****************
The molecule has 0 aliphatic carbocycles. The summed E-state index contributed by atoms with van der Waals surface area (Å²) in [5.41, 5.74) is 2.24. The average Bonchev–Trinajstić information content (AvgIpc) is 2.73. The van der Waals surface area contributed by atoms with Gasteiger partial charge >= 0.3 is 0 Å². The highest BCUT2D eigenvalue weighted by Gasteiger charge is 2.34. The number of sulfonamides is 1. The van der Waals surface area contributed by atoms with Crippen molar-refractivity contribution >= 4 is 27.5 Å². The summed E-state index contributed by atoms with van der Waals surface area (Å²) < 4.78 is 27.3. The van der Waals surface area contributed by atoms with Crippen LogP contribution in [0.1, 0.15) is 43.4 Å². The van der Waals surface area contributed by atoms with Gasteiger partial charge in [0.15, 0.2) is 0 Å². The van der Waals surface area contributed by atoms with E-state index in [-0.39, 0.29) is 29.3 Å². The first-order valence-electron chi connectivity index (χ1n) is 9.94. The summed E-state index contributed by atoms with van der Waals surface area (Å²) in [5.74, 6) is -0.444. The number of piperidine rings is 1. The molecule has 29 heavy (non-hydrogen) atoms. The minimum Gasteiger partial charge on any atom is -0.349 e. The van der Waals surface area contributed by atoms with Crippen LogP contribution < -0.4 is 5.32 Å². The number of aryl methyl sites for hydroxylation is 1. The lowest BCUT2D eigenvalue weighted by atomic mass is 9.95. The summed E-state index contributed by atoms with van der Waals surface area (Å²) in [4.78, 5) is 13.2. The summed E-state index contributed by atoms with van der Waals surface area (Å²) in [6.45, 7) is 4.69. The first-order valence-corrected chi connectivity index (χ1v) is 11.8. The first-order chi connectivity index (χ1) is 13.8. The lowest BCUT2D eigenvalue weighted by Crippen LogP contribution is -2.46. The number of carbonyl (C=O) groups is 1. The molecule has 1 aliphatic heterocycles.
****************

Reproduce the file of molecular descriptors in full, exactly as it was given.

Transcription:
The molecule has 0 aliphatic carbocycles. The summed E-state index contributed by atoms with van der Waals surface area (Å²) in [5.41, 5.74) is 2.24. The average Bonchev–Trinajstić information content (AvgIpc) is 2.73. The van der Waals surface area contributed by atoms with Gasteiger partial charge >= 0.3 is 0 Å². The highest BCUT2D eigenvalue weighted by Gasteiger charge is 2.34. The number of sulfonamides is 1. The van der Waals surface area contributed by atoms with Crippen molar-refractivity contribution >= 4 is 27.5 Å². The summed E-state index contributed by atoms with van der Waals surface area (Å²) < 4.78 is 27.3. The van der Waals surface area contributed by atoms with Crippen LogP contribution in [0.1, 0.15) is 43.4 Å². The van der Waals surface area contributed by atoms with Gasteiger partial charge in [0.15, 0.2) is 0 Å². The van der Waals surface area contributed by atoms with E-state index in [-0.39, 0.29) is 29.3 Å². The first-order valence-electron chi connectivity index (χ1n) is 9.94. The summed E-state index contributed by atoms with van der Waals surface area (Å²) in [5.74, 6) is -0.444. The number of piperidine rings is 1. The molecule has 29 heavy (non-hydrogen) atoms. The minimum Gasteiger partial charge on any atom is -0.349 e. The van der Waals surface area contributed by atoms with Crippen LogP contribution < -0.4 is 5.32 Å². The number of aryl methyl sites for hydroxylation is 1. The lowest BCUT2D eigenvalue weighted by atomic mass is 9.95. The summed E-state index contributed by atoms with van der Waals surface area (Å²) in [4.78, 5) is 13.2. The summed E-state index contributed by atoms with van der Waals surface area (Å²) in [6.45, 7) is 4.69. The first-order valence-corrected chi connectivity index (χ1v) is 11.8. The first-order chi connectivity index (χ1) is 13.8. The lowest BCUT2D eigenvalue weighted by Crippen LogP contribution is -2.46. The number of carbonyl (C=O) groups is 1. The molecule has 1 aliphatic heterocycles.